This article was written by Richard Gardner, founder and CEO of Modulus Global.
Anil Polat, the blogger behind foXnoMad, which aims to help folks “travel smarter”, has recently gone viral, and his map of free Wi-Fi spots across the globe has even been the subject of a Business Insider article.
Polat, who claims to be a computer security engineer, regularly updates this crowdsourced data. Think of it as the Waze of free Wi-Fi. Unfortunately, he doesn’t write about the security concerns associated with such risky behavior. While most internet users purchase yearly subscriptions to antivirus software, many fail to keep it updated regularly.
These updates often contain critical information and are on the frontline of defense against hackers.
AIRSOFT Technology LTD Heads Strongly into IFX EXPO DubaiGo to article >>
But, the reality is that these free Wi-Fi hotspots, even those that aren’t quite so public, such as those provided by private clubs, are rarely secure. If you find yourself waiting for a plane and browsing on one of these networks, be sure to wait until you have a secure connection before logging into your private accounts.
The best way to keep your trading accounts safe is to only engage with them when you have an encrypted connection (HTTPS/SSL). Plane delayed? Be smart and play Candy Crush to pass the time.
If you do check into your trading accounts in circumstances which are less than ideal, here are five things you can do to protect yourself:
- Use a unique username and password for your trading account which is not used for any other account in order to minimize the exposure to risk. With different log-in credentials, your trading account will be less susceptible to risk if your email account, for example, is hacked.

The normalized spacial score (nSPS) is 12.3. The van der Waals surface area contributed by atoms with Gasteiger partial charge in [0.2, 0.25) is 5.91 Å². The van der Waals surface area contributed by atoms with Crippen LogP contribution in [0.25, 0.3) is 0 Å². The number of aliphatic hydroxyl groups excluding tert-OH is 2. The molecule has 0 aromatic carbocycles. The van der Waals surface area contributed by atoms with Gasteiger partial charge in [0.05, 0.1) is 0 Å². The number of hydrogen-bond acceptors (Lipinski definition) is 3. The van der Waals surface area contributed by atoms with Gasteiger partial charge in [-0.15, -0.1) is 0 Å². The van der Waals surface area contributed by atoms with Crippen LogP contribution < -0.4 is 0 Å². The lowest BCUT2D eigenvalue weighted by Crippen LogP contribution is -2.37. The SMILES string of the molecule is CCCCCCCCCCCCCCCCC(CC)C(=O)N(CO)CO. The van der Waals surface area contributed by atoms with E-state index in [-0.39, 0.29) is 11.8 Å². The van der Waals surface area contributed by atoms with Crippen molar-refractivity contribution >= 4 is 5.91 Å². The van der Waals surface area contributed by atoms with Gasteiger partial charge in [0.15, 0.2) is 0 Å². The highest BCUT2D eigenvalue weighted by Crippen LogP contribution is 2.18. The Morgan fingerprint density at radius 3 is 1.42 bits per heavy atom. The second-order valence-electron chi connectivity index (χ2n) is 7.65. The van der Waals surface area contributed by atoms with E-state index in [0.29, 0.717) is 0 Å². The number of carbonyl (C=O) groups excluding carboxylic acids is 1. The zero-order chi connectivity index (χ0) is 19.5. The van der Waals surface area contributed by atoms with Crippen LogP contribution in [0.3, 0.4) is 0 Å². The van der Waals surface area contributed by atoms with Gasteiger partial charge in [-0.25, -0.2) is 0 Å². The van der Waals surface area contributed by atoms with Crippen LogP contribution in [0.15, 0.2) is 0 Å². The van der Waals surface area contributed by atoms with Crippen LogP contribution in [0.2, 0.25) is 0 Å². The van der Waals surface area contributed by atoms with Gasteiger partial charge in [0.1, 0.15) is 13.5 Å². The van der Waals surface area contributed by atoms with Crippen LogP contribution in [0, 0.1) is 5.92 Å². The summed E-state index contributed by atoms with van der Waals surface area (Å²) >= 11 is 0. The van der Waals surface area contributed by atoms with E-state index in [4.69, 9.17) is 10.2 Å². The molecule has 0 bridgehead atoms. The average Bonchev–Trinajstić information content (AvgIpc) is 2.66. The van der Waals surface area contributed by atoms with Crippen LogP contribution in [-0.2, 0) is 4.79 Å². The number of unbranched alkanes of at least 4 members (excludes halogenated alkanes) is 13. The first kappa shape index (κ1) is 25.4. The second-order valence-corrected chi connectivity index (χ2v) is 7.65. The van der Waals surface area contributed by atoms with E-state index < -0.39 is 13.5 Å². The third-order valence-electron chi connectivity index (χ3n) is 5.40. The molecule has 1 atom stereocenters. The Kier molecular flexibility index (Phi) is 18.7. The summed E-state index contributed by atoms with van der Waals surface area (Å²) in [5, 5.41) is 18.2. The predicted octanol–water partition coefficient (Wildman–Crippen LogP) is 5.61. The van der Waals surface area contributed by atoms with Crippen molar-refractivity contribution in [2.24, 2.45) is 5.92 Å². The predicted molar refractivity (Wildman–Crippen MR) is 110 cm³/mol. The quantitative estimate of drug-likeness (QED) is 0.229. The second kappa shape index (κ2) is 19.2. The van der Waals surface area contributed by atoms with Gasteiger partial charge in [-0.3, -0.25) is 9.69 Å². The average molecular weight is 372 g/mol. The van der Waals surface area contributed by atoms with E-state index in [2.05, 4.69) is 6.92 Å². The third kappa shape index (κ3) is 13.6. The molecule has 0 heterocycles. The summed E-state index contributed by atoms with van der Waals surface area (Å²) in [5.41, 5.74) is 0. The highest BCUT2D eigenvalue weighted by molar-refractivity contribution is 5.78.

- Use a secret email address with your broker. Publicly available information is the easiest way for a hacker to get their foot in the door. If your email is unlisted, your account will be safer.
- Avoid clicking on links found in emails if you don’t recognize the sender.
- Monitor your trading accounts regularly to make sure all trades are authorized.
- Along with keeping your antivirus software updated, it is critical to keep your trading software up-to-date. Fortify your accounts with the strongest authentication tools available, such as biometrics and security keys.
When you first choose a broker, it is important to ask the right questions about security.
Your broker should offer 2-step authentication and should send security codes by phone or text when you log in from a previously unknown computer, just as your bank would.
They should also offer login notifications, which allows you to receive a text or email each time someone logs into your account. By choosing the broker with the best security measures in place, you will reduce your risk at the outset.